Built in 1855 by the Morgan Family, our traditional floor maltings was designed around the rigorous protocols of the Malt Tax (repealed in 1880)
In 1905, our then proprietor Edwin Sloper Beaven (self taught barley breeder) bred the first genetically true barley variety in the world. He named it Plumage Archer
In 1954 Beaven’s barley breeding programme was formally transferred to The Plant Breeding Institute at Cambridge (PBI). From this, and based on Plumage Archer, the PBI bred Maris Otter in 1965
In 2004, our proprietor, Robin Appel, purchased the production and marketing rights to Maris Otter from the PBI. Today Maris Otter continues to be the world’s foremost brewing barley, and our most sought after malt
William Frank Morgan
Edwin Sloper Beavan
Forever, Warminster has been famous for malt.
When William Morgan planned his substantial new malting complex on the (then) edge of Warminster town, he designed a remarkable structure which incorporated greater efficiency at every stage of the process. From walls built of stone (better insulation) to the 5ft ceilings on the germination floors (more stable temperatures), Morgan shunned Victorian grandeur in favour of industrial efficiency. It is not surprising that 165 years later this maltings continues to endure.
Warminster town is one of the former “malting capitals” of the British Isles, sitting on the western tip of the important Icknield Series soil type, the most perfect soil for growing premium malting barley. Top quality barleys grown across Salisbury Plain have sustained this maltings forever, and continue to do so. Now owned, and managed day to day by the pre-eminent Hampshire based barley merchant, Robin Appel, access to barley supplies has taken on a whole new dimension. It has widened the procurement window to ensure, every year, preferential access to the best of the best premium quality barleys, at the most competitive prices!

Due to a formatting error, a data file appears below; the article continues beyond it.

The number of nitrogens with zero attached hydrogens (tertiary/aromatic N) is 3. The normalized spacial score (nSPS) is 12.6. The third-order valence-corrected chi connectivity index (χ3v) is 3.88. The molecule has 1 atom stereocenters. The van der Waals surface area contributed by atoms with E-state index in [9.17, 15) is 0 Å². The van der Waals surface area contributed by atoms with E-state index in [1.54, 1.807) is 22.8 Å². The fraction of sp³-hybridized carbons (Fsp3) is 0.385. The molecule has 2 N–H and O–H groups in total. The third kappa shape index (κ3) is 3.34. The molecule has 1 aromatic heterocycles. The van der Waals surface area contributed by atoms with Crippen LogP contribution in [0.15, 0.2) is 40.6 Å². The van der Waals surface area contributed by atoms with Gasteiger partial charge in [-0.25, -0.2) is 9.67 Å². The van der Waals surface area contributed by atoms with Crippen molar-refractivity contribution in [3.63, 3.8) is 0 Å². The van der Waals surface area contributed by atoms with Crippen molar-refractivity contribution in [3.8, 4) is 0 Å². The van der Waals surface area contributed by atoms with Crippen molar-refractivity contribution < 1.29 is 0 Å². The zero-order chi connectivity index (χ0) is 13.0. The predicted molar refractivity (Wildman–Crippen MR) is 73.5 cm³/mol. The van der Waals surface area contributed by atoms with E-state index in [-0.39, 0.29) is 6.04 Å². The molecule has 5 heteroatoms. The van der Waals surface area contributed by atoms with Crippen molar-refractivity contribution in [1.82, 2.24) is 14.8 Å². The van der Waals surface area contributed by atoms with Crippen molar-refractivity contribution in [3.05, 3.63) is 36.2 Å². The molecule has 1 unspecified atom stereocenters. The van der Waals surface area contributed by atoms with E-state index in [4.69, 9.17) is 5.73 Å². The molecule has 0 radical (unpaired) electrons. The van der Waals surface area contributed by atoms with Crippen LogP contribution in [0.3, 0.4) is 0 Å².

The Brewers of Britain present – “I know what I like” 1973
After ordering a pint at his local and taking a sip, the actor Bernard Cribbins sets out to explain the brewing process, with a little help from some of his ‘relatives’ in the industry, all played by Cribbins himself. One ‘cousin’ explains the malting process, where barley is germinated and malted, whilst another talks about hops, which contribute to the flavour of beer. His ‘uncle’, who works in a traditional brewery, explains the process, from the sparging of the malt in the mash tun, to the addition of hops, followed by yeast to aid fermentation, before the beer is conditioned and siphoned into casks.
Brewing on an industrial scale is also explained by Cribbins, with the help of one ‘relative’ who grows large amounts of barley in Hampshire, and a ‘distant relative’ who works as a technician at a large brewery. The film concludes with a glimpse at pub life, with a variety of environments catering for a range of tastes, but linked together by one thing: beer. With the process explained, Cribbins heads back to the bar for another pint, which is pulled by the governor, his ‘father’.